Convert VB to Python, Help?

3387
14
Jump to solution
08-03-2017 05:06 PM
TomMagdaleno
Regular Contributor

Hi all, I am new to Python and trying to make an older piece of code work.  It takes two tables, compares them, and if data in table A doesn't match table B it overwrites A with B. 

If they are equal it leaves them alone...

dim intval

if [STR_NUM] = [SITUS_NR] then

intval = " "

else

intval = [STR_NUM]

end if

If it finds a "nil" in a field in table B it clears the field in table A

dim intval

if [STR_NUM] = "nil" then

intval = " "

else

intval = [SITUS_NR]

end if

Finally it overwrites table A if it finds data in table B

dim intval

if [STR_NUM] <> " " and [STR_NUM] <> "nil" then

intval = [STR_NUM]

else

intval = [SITUS_NR]

end if

Can anyone help me convert these or at least one to Python?

Thank you!

0 Kudos
1 Solution

Accepted Solutions
RandyBurton
MVP Regular Contributor

Per Dan's suggestion, paste the following code into the codeblock (top) section.

def func_shun(a, b):
    the_result = [a, ""][a == b]
    return the_result

In the lower section, paste only the following (I think I have the spelling of your joined tables correct):

func_shun( !asrerror_log_20170803.STR_NUM!, !cam_apn_old.SITUS_NR!)

VB would use square brackets around the field names, but Python uses exclamation marks.  So field calculator is getting confused.  You do have the Python parser selected.  The photo in my post below should help.

View solution in original post

14 Replies
DanPatterson_Retired
MVP Esteemed Contributor

Not applicable for file comparisons but could be implemented as a one-liner (line 11) or turned into a function (using lines 15-) for use within a program or the field calculator

"""
if [STR_NUM] = [SITUS_NR] then
intval = " "
else
intval = [STR_NUM]
end if
"""
# ---- as a field calculator expression or a line of code ----
# for example a = 1, b = 2 or a = 'a', b = 'b'

[" ", a][a == b]  # [False, True][condition check]

# ---- more verbose

if a == b:
    val = " "
else:
    val = a
return val

# ---- more variations exist ----
0 Kudos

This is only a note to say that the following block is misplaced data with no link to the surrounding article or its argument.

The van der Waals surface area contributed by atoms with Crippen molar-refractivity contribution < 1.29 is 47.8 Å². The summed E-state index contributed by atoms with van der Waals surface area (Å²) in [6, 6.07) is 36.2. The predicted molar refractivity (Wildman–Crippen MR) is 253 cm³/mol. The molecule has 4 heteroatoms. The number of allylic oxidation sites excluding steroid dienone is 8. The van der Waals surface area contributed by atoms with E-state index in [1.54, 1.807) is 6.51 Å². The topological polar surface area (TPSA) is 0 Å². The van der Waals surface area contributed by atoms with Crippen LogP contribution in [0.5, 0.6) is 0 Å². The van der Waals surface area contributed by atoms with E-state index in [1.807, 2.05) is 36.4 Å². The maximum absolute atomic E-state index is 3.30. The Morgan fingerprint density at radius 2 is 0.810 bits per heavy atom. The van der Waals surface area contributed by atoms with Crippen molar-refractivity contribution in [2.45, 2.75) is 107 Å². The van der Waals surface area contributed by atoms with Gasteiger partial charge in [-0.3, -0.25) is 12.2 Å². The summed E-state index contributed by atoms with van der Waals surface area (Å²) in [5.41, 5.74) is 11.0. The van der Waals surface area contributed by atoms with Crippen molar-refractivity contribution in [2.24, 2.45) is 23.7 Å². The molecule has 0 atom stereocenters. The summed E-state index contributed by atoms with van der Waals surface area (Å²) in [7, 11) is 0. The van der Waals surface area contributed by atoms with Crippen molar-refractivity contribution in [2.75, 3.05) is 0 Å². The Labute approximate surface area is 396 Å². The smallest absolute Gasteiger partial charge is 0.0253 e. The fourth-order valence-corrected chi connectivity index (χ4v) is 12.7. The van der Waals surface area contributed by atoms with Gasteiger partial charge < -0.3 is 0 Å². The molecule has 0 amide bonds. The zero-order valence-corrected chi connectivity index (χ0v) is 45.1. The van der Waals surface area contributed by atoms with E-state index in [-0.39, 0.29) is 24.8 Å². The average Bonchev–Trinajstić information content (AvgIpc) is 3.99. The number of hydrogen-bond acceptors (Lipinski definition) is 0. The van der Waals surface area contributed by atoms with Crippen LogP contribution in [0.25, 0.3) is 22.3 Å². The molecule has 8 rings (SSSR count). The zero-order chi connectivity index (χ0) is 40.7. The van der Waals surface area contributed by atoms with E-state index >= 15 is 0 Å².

TomMagdaleno
Regular Contributor

Ok, I'll try that out Dan.  It is a model builder that uses the field calculator.  I should have clarified that.  I converted this to modelbuilder a few years ago from Avenue, but Avenue still works and VB stopped working.  Go Figure.  With windows 10 probably neither will work so it needs to be in Python now. 

0 Kudos
DanPatterson_Retired
MVP Esteemed Contributor

avenue to python is a far easier transition syntactically ... have fun

RebeccaStrauch__GISP
MVP Esteemed Contributor

Just for the off-chance that it is VBA and not VB, and if you are using 10.5.x...

At the ArcGIS Desktop 10.5 release, Microsoft Visual Basic for Applications (VBA) Compatibility is no longer included. The VBA Compatibility setup in prior versions can still be installed, but its usage is not supported and may result in software errors or crashes. It is recommended that existing Microsoft VBA users continue to use ArcGIS Desktop version 10.2.2 or earlier, or migrate VBA customizations to ArcMap add-ins, ArcPy scripts, or ArcGIS Pro add-ins built with the Pro SDK for .NET

ArcGIS Desktop 10.5.x system requirements—ArcGIS Help | ArcGIS Desktop 

0 Kudos
TomMagdaleno
Regular Contributor

So this is what I enter in the Field Calculator and I get a syntax error.  I thought maybe it was the colon in the first line but it makes no difference.  Can you spot the error? 

if  !STR_NUM! ==  !SITUS_NR!:
    val = " "
else:
    val =  !STR_NUM!
return val

0 Kudos
ClintonDow1
Occasional Contributor II

Assuming the tables are small enough to be held in memory, you can use set comparisons:

paths = {'table1': r'path\t1', 'table2': r'path\t2'}
sets = map(lambda t: {row for row in arcpy.da.SearchCursor(t, arcpy.ListFields(t))}, paths.values()]
if len(sets[0] - sets[1]) > 0:
   arcpy.management.DeleteRows(paths['table1'])
   arcpy.management.Append(paths['table2'], paths['table1'])‍‍‍‍‍

edit: This compares the entire tables, not row-by-row, I might have misunderstood what you wanted..

DanPatterson_Retired
MVP Esteemed Contributor
def func_shun(a, b):
    """to use... this function goes in the code block
    :  func_shun(!first_field!, !second_field!) ... goes in the expression box
    """    the_result = [a, ""][a == b]  # this is conceptual, replace a and b
    return the_result‍‍‍‍‍‍

your whole code block needs to go in a 'def' and indented 4 lines.

There is a 'code' block, which is where the 'def' goes, then there is an expression box, where the call to the function is made.  In the above example... you would put

func_shun(!STR_NUM!, !SITUS_NR!)  

in the expression box

same line if you fix up your other code block

TomMagdaleno
Regular Contributor

Sorry Dan,

  I think I get what we are trying to do, but I don't know why it isn't working.  See the error below.  This is with joined tables so the A and B names are a lot longer. 

error

0 Kudos
RandyBurton
MVP Regular Contributor

Per Dan's suggestion, paste the following code into the codeblock (top) section.

def func_shun(a, b):
    the_result = [a, ""][a == b]
    return the_result

In the lower section, paste only the following (I think I have the spelling of your joined tables correct):

func_shun( !asrerror_log_20170803.STR_NUM!, !cam_apn_old.SITUS_NR!)

VB would use square brackets around the field names, but Python uses exclamation marks.  So field calculator is getting confused.  You do have the Python parser selected.  The photo in my post below should help.